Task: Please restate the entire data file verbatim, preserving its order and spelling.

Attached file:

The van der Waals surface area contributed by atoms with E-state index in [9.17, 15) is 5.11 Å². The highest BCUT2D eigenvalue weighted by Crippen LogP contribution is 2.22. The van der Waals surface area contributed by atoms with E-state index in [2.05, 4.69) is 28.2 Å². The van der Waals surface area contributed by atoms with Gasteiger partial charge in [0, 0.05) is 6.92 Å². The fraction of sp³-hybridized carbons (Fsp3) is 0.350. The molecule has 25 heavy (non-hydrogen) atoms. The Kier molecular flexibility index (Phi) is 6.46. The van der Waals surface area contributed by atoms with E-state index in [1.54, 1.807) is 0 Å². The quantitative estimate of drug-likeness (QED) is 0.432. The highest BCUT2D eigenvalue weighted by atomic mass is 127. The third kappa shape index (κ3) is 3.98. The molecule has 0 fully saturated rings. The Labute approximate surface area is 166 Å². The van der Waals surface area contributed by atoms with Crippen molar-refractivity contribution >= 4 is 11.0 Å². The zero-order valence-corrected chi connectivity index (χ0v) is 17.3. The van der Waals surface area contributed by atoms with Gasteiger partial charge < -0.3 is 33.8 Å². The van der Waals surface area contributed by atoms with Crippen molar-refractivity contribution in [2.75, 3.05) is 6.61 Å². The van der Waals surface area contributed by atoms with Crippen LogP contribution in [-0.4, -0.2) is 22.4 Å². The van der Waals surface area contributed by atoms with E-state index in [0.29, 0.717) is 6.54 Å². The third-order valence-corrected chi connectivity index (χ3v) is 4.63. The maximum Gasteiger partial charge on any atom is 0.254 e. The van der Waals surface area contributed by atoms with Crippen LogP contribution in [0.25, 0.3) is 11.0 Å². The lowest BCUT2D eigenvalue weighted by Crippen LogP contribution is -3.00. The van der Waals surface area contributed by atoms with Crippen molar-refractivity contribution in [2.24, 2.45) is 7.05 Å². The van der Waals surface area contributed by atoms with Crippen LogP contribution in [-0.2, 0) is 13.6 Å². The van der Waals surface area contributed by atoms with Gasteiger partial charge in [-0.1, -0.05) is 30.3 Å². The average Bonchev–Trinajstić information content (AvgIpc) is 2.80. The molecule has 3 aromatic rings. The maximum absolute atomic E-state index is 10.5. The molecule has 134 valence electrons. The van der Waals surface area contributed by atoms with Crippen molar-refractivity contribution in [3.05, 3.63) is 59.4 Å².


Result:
The van der Waals surface area contributed by atoms with E-state index in [9.17, 15) is 5.11 Å². The highest BCUT2D eigenvalue weighted by Crippen LogP contribution is 2.22. The van der Waals surface area contributed by atoms with E-state index in [2.05, 4.69) is 28.2 Å². The van der Waals surface area contributed by atoms with Gasteiger partial charge in [0, 0.05) is 6.92 Å². The fraction of sp³-hybridized carbons (Fsp3) is 0.350. The molecule has 25 heavy (non-hydrogen) atoms. The Kier molecular flexibility index (Phi) is 6.46. The van der Waals surface area contributed by atoms with E-state index in [1.54, 1.807) is 0 Å². The quantitative estimate of drug-likeness (QED) is 0.432. The highest BCUT2D eigenvalue weighted by atomic mass is 127. The third kappa shape index (κ3) is 3.98. The molecule has 0 fully saturated rings. The Labute approximate surface area is 166 Å². The van der Waals surface area contributed by atoms with Crippen molar-refractivity contribution >= 4 is 11.0 Å². The zero-order valence-corrected chi connectivity index (χ0v) is 17.3. The van der Waals surface area contributed by atoms with Gasteiger partial charge < -0.3 is 33.8 Å². The van der Waals surface area contributed by atoms with Crippen molar-refractivity contribution in [2.75, 3.05) is 6.61 Å². The van der Waals surface area contributed by atoms with Crippen LogP contribution in [-0.4, -0.2) is 22.4 Å². The van der Waals surface area contributed by atoms with E-state index in [0.29, 0.717) is 6.54 Å². The third-order valence-corrected chi connectivity index (χ3v) is 4.63. The maximum Gasteiger partial charge on any atom is 0.254 e. The van der Waals surface area contributed by atoms with Crippen LogP contribution in [0.25, 0.3) is 11.0 Å². The lowest BCUT2D eigenvalue weighted by Crippen LogP contribution is -3.00. The van der Waals surface area contributed by atoms with Crippen molar-refractivity contribution in [2.24, 2.45) is 7.05 Å². The van der Waals surface area contributed by atoms with Crippen LogP contribution in [-0.2, 0) is 13.6 Å². The van der Waals surface area contributed by atoms with Gasteiger partial charge in [-0.1, -0.05) is 30.3 Å². The average Bonchev–Trinajstić information content (AvgIpc) is 2.80. The molecule has 3 aromatic rings. The maximum absolute atomic E-state index is 10.5. The molecule has 134 valence electrons. The van der Waals surface area contributed by atoms with Crippen molar-refractivity contribution in [3.05, 3.63) is 59.4 Å².